Besides the above significant points the subsidiary matter and the argumentation in support also prove that the central aim of Gita was action. The whole change of beautiful arguments presented with sound logic aimed to convince Arjuna of fighting. The cosmic vision, the distinction of the eternal and non-eternal, the description of self, the elaboration of the different types of Kannas etc, are subsidiary elaborations of this central teaching of Gita. Thus Sri Krishna has tried to convince Arjuna about action from he beginning to the end of Gita. In the beginning he presented a pragmatic and common sense argument by saying that if you die, you will find the heavens and if you win, you will enjoy the kingdom of the earth. But when this pragmatic argument did not convince Aijuna, Sri Krishna preached the immortality of soul.

But when all arguments failed to convince Arjuna, Sri Krishna showed him His cosmic form and thus made him realise that the real doer is the God himself and man is merely an instrument in his hands and so his duty is only to follow divine commands.

Tilak’s view is one-sided:

Tilak’s view has been supported by many other thinkers including Swami Krishnanad and Prof. Deussn but it will be seen in sequence that the conclusion to which Tilak arrived, though based on sound premises, is equally one-sided. Gita undoubtedly preaches action, but this action is not ordinary action as we take it. It is Niskam Karma. Niskam does not mean action without desire or detached action.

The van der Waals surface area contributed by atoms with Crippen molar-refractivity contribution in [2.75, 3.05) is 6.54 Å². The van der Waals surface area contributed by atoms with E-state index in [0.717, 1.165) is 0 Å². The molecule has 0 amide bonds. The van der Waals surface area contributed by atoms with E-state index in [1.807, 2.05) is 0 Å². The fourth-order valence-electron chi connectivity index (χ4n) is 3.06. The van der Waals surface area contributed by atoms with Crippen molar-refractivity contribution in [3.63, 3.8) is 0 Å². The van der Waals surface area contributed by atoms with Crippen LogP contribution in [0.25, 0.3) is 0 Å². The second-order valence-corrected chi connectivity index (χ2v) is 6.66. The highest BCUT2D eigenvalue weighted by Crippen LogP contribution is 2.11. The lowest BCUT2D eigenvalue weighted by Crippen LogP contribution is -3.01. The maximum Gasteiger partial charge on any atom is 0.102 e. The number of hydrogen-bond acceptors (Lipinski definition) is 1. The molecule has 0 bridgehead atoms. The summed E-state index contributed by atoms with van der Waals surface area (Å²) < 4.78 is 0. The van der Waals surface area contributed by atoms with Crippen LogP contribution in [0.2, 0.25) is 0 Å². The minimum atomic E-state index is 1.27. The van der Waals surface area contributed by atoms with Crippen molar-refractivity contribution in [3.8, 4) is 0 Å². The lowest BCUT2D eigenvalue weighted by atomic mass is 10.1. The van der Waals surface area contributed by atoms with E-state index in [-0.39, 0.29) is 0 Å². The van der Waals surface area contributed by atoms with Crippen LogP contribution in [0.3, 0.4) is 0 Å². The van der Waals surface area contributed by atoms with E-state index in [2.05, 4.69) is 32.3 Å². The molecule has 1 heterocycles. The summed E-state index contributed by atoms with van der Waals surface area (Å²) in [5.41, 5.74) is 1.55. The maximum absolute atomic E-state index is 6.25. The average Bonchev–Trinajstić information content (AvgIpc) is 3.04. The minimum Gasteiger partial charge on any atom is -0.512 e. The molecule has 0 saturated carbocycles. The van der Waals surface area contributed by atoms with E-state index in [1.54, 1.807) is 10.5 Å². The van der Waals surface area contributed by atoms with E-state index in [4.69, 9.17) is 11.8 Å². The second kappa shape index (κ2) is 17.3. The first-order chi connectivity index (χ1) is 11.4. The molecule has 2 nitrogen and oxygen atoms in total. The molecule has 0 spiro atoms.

It is rather to act according to God’s will. Acting according to God’s will is possible only in the stage of identity with God. Hence Niskam Kanna means to act as a successful instrument in divine hands through complete identity with God.

Such action will not breed bondage. In this stage however, it is not the action which is so much important, but rather self-sun ender and identification with God. Identity with God is impossible without divot ion and complete self-surrender. In the absolute integral identity, the contribution of intellect is equally necessary. Hence the knowledge cannot be rejected. Thus to reach the stage of SthitaPrajna, the ideal man in Gita, a synthesis of knowledge, devotion and action, thought, emotion and will through identity with God is necessary. The actions of the ideal man according to Gita are not for himself, but for God.

Even the actions according to one’s own Varna and Ashram, are also for God, because it is He who has established the Varnashram. This integral identity with God leads to divine transformation of man by which he can become a successful instrument to fulfill divine purposes in the world.

Gita presents spiritual synthesis:

As matter of fact the spiritual seeing is always whole and integral.

In it the contradictories become complementaries. Thus in Gita the apparently contradictory paths of knowledge, devotion and action are really complementary to each other. This synthesis is neither a pragmatic compromise nor a golden mean, nor an organic relation. It is the stage of spiritual unity. It cannot be understood or explained by intellectual concepts.